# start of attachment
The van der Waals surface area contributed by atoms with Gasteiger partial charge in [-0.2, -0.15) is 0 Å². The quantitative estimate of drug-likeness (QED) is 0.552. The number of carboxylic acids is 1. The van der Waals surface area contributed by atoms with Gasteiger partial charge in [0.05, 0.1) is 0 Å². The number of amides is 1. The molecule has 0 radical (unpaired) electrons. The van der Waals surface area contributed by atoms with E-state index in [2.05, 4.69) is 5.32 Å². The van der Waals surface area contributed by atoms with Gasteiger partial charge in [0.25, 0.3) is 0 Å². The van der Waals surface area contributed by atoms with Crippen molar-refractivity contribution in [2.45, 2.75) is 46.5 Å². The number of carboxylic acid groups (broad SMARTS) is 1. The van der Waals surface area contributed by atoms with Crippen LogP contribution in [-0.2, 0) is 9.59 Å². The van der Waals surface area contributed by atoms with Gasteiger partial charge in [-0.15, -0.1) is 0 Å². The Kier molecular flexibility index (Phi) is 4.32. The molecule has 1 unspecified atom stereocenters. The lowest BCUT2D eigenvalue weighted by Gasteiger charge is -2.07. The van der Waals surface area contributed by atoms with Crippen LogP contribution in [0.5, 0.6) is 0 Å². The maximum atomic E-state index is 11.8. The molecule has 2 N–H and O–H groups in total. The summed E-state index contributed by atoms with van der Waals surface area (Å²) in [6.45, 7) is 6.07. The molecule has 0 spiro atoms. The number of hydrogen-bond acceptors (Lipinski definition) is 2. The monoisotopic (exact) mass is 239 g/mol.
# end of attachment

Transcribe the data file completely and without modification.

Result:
The van der Waals surface area contributed by atoms with Gasteiger partial charge in [-0.2, -0.15) is 0 Å². The quantitative estimate of drug-likeness (QED) is 0.552. The number of carboxylic acids is 1. The van der Waals surface area contributed by atoms with Gasteiger partial charge in [0.05, 0.1) is 0 Å². The number of amides is 1. The molecule has 0 radical (unpaired) electrons. The van der Waals surface area contributed by atoms with E-state index in [2.05, 4.69) is 5.32 Å². The van der Waals surface area contributed by atoms with Gasteiger partial charge in [0.25, 0.3) is 0 Å². The van der Waals surface area contributed by atoms with Crippen molar-refractivity contribution in [2.45, 2.75) is 46.5 Å². The number of carboxylic acid groups (broad SMARTS) is 1. The van der Waals surface area contributed by atoms with Crippen LogP contribution in [-0.2, 0) is 9.59 Å². The van der Waals surface area contributed by atoms with Gasteiger partial charge in [-0.15, -0.1) is 0 Å². The Kier molecular flexibility index (Phi) is 4.32. The molecule has 1 unspecified atom stereocenters. The lowest BCUT2D eigenvalue weighted by Gasteiger charge is -2.07. The van der Waals surface area contributed by atoms with Crippen LogP contribution in [0.5, 0.6) is 0 Å². The maximum atomic E-state index is 11.8. The molecule has 2 N–H and O–H groups in total. The summed E-state index contributed by atoms with van der Waals surface area (Å²) in [6.45, 7) is 6.07. The molecule has 0 spiro atoms. The number of hydrogen-bond acceptors (Lipinski definition) is 2. The monoisotopic (exact) mass is 239 g/mol.